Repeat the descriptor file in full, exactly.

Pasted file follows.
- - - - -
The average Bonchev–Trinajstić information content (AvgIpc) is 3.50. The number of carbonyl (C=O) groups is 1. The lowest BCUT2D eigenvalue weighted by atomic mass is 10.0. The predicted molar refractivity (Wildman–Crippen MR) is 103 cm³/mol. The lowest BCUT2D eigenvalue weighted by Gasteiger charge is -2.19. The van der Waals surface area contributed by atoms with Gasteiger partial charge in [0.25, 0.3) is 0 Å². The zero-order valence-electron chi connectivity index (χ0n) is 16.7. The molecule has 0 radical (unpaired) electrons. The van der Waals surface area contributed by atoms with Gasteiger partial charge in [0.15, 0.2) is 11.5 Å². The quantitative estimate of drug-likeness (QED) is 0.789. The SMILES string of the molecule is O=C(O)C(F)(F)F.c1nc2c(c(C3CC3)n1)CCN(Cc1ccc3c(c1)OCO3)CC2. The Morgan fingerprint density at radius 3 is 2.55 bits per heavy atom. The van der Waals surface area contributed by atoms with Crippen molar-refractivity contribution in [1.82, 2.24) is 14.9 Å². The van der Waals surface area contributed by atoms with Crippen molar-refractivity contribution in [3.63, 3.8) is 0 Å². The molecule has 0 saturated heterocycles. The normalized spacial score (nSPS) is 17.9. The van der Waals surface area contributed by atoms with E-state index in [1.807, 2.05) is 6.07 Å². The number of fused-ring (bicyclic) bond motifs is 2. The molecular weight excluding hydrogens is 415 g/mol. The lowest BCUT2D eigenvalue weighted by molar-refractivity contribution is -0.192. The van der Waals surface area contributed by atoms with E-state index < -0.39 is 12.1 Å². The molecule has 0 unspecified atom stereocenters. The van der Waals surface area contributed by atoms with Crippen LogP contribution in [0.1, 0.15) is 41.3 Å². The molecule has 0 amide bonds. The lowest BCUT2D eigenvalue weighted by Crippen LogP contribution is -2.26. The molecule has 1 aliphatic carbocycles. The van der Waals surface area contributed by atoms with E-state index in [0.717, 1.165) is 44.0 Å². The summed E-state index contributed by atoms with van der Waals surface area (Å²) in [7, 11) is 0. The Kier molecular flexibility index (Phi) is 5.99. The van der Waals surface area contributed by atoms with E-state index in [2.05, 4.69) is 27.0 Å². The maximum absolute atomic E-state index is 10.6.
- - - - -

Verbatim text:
The average Bonchev–Trinajstić information content (AvgIpc) is 3.50. The number of carbonyl (C=O) groups is 1. The lowest BCUT2D eigenvalue weighted by atomic mass is 10.0. The predicted molar refractivity (Wildman–Crippen MR) is 103 cm³/mol. The lowest BCUT2D eigenvalue weighted by Gasteiger charge is -2.19. The van der Waals surface area contributed by atoms with Gasteiger partial charge in [0.25, 0.3) is 0 Å². The zero-order valence-electron chi connectivity index (χ0n) is 16.7. The molecule has 0 radical (unpaired) electrons. The van der Waals surface area contributed by atoms with Gasteiger partial charge in [0.15, 0.2) is 11.5 Å². The quantitative estimate of drug-likeness (QED) is 0.789. The SMILES string of the molecule is O=C(O)C(F)(F)F.c1nc2c(c(C3CC3)n1)CCN(Cc1ccc3c(c1)OCO3)CC2. The Morgan fingerprint density at radius 3 is 2.55 bits per heavy atom. The van der Waals surface area contributed by atoms with Crippen molar-refractivity contribution in [1.82, 2.24) is 14.9 Å². The van der Waals surface area contributed by atoms with Crippen molar-refractivity contribution in [3.63, 3.8) is 0 Å². The molecule has 0 saturated heterocycles. The normalized spacial score (nSPS) is 17.9. The van der Waals surface area contributed by atoms with E-state index in [1.807, 2.05) is 6.07 Å². The number of fused-ring (bicyclic) bond motifs is 2. The molecular weight excluding hydrogens is 415 g/mol. The lowest BCUT2D eigenvalue weighted by molar-refractivity contribution is -0.192. The van der Waals surface area contributed by atoms with E-state index < -0.39 is 12.1 Å². The molecule has 0 unspecified atom stereocenters. The van der Waals surface area contributed by atoms with Crippen LogP contribution in [0.1, 0.15) is 41.3 Å². The molecule has 0 amide bonds. The lowest BCUT2D eigenvalue weighted by Crippen LogP contribution is -2.26. The molecule has 1 aliphatic carbocycles. The van der Waals surface area contributed by atoms with E-state index in [0.717, 1.165) is 44.0 Å². The summed E-state index contributed by atoms with van der Waals surface area (Å²) in [7, 11) is 0. The Kier molecular flexibility index (Phi) is 5.99. The van der Waals surface area contributed by atoms with E-state index in [2.05, 4.69) is 27.0 Å². The maximum absolute atomic E-state index is 10.6.